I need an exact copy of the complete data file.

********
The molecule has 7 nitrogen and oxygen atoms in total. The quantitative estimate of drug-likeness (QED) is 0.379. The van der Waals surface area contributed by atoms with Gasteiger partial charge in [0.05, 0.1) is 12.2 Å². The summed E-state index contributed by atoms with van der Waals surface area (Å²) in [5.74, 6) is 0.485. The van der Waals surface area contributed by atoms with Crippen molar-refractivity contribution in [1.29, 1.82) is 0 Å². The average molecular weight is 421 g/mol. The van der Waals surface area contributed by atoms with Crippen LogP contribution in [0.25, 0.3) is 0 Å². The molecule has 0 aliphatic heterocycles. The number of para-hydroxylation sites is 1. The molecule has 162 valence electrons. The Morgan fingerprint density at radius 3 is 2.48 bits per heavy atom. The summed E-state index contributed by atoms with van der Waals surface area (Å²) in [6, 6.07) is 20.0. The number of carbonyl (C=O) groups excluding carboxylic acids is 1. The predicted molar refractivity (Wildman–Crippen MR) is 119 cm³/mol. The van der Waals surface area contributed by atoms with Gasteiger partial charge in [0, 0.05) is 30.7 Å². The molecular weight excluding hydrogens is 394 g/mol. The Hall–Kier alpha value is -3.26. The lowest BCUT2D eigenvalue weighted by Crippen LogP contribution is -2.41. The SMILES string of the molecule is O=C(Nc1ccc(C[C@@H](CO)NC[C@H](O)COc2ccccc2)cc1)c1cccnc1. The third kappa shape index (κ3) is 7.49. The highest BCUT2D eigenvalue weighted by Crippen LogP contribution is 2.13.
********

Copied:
The molecule has 7 nitrogen and oxygen atoms in total. The quantitative estimate of drug-likeness (QED) is 0.379. The van der Waals surface area contributed by atoms with Gasteiger partial charge in [0.05, 0.1) is 12.2 Å². The summed E-state index contributed by atoms with van der Waals surface area (Å²) in [5.74, 6) is 0.485. The van der Waals surface area contributed by atoms with Crippen molar-refractivity contribution in [1.29, 1.82) is 0 Å². The average molecular weight is 421 g/mol. The van der Waals surface area contributed by atoms with Crippen LogP contribution in [0.25, 0.3) is 0 Å². The molecule has 0 aliphatic heterocycles. The number of para-hydroxylation sites is 1. The molecule has 162 valence electrons. The Morgan fingerprint density at radius 3 is 2.48 bits per heavy atom. The summed E-state index contributed by atoms with van der Waals surface area (Å²) in [6, 6.07) is 20.0. The number of carbonyl (C=O) groups excluding carboxylic acids is 1. The predicted molar refractivity (Wildman–Crippen MR) is 119 cm³/mol. The van der Waals surface area contributed by atoms with Gasteiger partial charge in [0, 0.05) is 30.7 Å². The molecular weight excluding hydrogens is 394 g/mol. The Hall–Kier alpha value is -3.26. The lowest BCUT2D eigenvalue weighted by Crippen LogP contribution is -2.41. The SMILES string of the molecule is O=C(Nc1ccc(C[C@@H](CO)NC[C@H](O)COc2ccccc2)cc1)c1cccnc1. The third kappa shape index (κ3) is 7.49. The highest BCUT2D eigenvalue weighted by Crippen LogP contribution is 2.13.